The city is stunning in its architectural splendor.

And this is only one of the shadows of Chichen Itza. There are many others related to major and minor structures. The ancient city was planned as the center of the world, where Kukulkan was located at the intersection of the four lines – the sides of the world. The temple pyramid is mythologically at the center of time and space. The corners of this structure are lined up in a way that makes Kukulkan a monumental sun dial.

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The name of the deity is Quetzalcoatl, which translates as “the feathered serpent Quetzal”. Archaeological evidence shows that the ideology of the feathered serpent spread throughout Mesoamerica during the Late Maya period, until the 10th century. Kukulkan is believed to represent the Mountain of Creation, with the head and mouth of feathered serpents. In general, the symbol of the serpent is widespread in the iconography and wall paintings of Mayan temples. The serpent, shedding its skin, was a symbol of renewal and life.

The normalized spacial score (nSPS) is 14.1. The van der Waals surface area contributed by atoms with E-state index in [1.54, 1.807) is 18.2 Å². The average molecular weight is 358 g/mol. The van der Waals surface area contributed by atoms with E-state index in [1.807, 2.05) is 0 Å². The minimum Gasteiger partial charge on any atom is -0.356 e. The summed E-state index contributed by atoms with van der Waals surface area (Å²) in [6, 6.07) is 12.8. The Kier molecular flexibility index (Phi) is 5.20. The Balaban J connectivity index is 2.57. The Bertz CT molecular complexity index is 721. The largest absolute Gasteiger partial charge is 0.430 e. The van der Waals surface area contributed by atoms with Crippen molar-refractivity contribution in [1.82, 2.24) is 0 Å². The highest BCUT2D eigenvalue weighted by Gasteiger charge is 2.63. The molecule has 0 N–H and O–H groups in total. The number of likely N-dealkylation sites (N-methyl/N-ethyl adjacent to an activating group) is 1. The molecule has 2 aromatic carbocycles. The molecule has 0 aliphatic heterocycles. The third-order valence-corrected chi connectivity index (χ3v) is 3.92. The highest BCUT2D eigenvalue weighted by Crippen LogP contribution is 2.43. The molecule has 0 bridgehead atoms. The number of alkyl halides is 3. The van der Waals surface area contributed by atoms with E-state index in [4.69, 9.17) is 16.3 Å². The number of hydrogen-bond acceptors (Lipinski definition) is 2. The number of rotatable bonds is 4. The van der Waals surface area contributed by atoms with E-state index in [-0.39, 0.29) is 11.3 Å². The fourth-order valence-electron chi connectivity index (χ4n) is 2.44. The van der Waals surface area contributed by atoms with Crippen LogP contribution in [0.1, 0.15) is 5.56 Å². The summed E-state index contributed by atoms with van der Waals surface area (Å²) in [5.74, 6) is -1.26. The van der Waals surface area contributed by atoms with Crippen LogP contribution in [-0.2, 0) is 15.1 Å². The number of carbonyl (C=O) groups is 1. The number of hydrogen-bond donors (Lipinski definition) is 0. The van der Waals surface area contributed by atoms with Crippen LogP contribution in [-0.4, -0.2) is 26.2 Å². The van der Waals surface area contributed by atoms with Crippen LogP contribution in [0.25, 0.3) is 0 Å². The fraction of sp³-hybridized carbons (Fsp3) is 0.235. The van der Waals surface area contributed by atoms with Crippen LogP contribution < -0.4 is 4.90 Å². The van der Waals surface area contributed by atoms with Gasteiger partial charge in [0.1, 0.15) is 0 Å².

Pyramid of Kukulcana.

Kukulkan’s pyramid played a role of a peculiar calendar or at least the principle of calendar system was laid in the basis of the pyramid. Each of the 52 panels of the pyramid temple contained in the nine steps of the terrace is equal to the number of years in the Mayan and Toltec agrarian calendars. The nine levels of the pyramid are a reminder of the nine steps to Shibalba, the underworld. Above all, the pyramid of Kukulkan is an instrument dedicated to the deities of nature and their role in the alternation of day and night as well as life and death.

The city may be older than is commonly thought.

The main doorway at the top of the pyramid opens to the north. The four staircases ascending the structure, one on each side, have 91 steps each, which equals 364 steps, which from the top, equals 365 days of the solar year, haaba, in Maya. The north staircase is the main sacred path, and it is on its northeast balustrade that the sun casts triangular shadows.

Everything is built with such precision that a deviation of only a fraction of a degree, would not give such a unique effect.